Carbondale officials, business owners hope security cameras increase revenue


Partygoers line the sidewalk as they wait to get into Stix Bar & Billiards during Unofficial Halloween early Sunday, Oct. 16, 2016, on the Strip in Carbondale. (Jacob Wiegand | @JacobWiegand_DE)

By Olivia Spiers

City officials and local business owners hope to see more revenue after the installation of 12 high-definition cameras in downtown Carbondale.

The installation of the cameras is part of a $10,000 multi-phase plan to revitalize downtown, City Manager Gary Williams said. More cameras are set to be placed along Illinois Avenue in the near future, he said.

Williams said the cameras, which were installed in early December, are a small phase in the overall plan to make downtown safe and in turn, bring in more business. He said the city started out small in order to work out any bugs before going through with the additional installations.


Footage from the cameras will be streamed back to the police station and will mostly be used to help solve crimes after they happen.

“The cameras will make potential customers feel safe, and in turn should cause a rise in activity on the Strip,” said Les O’Dell, executive director of the Carbondale Chamber of Commerce.

Sgt. Amber Ronketto, of the Carbondale Police Department, said police have already solved one crime with the help of the cameras. Footage was caught of a man being assaulted on the Strip, which led to an arrest.

Ronketto said crime on the Strip is usually that of auto and business burglaries or fights, but there has been at least one shooting near the Strip in recent months. On Aug. 27, a man was shot once in the leg near Dairy Queen. Ronketto said incidents like that have had a hand in driving business away.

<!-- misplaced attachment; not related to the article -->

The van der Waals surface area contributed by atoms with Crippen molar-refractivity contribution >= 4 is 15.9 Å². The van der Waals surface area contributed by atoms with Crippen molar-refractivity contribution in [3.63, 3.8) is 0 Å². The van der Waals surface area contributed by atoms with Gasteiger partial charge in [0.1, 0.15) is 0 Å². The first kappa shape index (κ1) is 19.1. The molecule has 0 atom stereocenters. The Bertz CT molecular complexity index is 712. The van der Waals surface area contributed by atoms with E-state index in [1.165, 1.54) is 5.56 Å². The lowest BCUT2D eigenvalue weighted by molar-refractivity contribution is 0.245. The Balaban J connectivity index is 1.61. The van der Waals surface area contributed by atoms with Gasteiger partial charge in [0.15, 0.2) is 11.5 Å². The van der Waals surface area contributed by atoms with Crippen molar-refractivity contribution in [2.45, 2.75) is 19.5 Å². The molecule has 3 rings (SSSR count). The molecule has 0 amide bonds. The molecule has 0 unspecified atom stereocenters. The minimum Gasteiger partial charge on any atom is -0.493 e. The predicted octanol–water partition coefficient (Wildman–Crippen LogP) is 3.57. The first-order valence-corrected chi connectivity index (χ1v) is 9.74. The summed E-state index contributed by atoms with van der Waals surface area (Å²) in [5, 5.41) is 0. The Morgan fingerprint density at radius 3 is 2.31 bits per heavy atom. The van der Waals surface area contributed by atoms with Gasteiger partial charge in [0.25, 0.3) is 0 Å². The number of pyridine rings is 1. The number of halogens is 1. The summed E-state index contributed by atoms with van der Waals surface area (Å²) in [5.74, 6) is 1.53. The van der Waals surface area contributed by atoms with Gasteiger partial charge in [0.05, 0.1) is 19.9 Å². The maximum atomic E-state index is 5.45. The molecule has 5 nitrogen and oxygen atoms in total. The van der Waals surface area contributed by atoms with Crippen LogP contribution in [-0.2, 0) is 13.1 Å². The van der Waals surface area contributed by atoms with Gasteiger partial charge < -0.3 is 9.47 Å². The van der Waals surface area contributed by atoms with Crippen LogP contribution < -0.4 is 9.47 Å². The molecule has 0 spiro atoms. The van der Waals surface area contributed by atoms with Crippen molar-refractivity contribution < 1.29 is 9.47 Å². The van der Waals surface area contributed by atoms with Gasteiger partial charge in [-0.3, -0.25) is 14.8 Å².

Curtis Conley, manager of PK’s, said in the past the police department would ask for camera footage from local businesses to help solve crimes. However, this doesn’t always work because the footage is low-quality and the cameras are usually not pointed at the right directions.

“Crime has been on the uptick lately, so the cameras are a no-brainer,” Conley said.

Ethen Jefferson, co-owner of El Greco, said the city has a long way to go before downtown feels completely safe. He said more officers patrolling the Strip would add a sense of safety to the downtown area.


“This would cost the city more money to pay the officers,” Jefferson said. “However, the money lost would be gained back through sales tax on the influx of more customers.”

Staff writer Olivia Spiers can be reached at [email protected], 618-536-3325 or on Twitter @_spierso.

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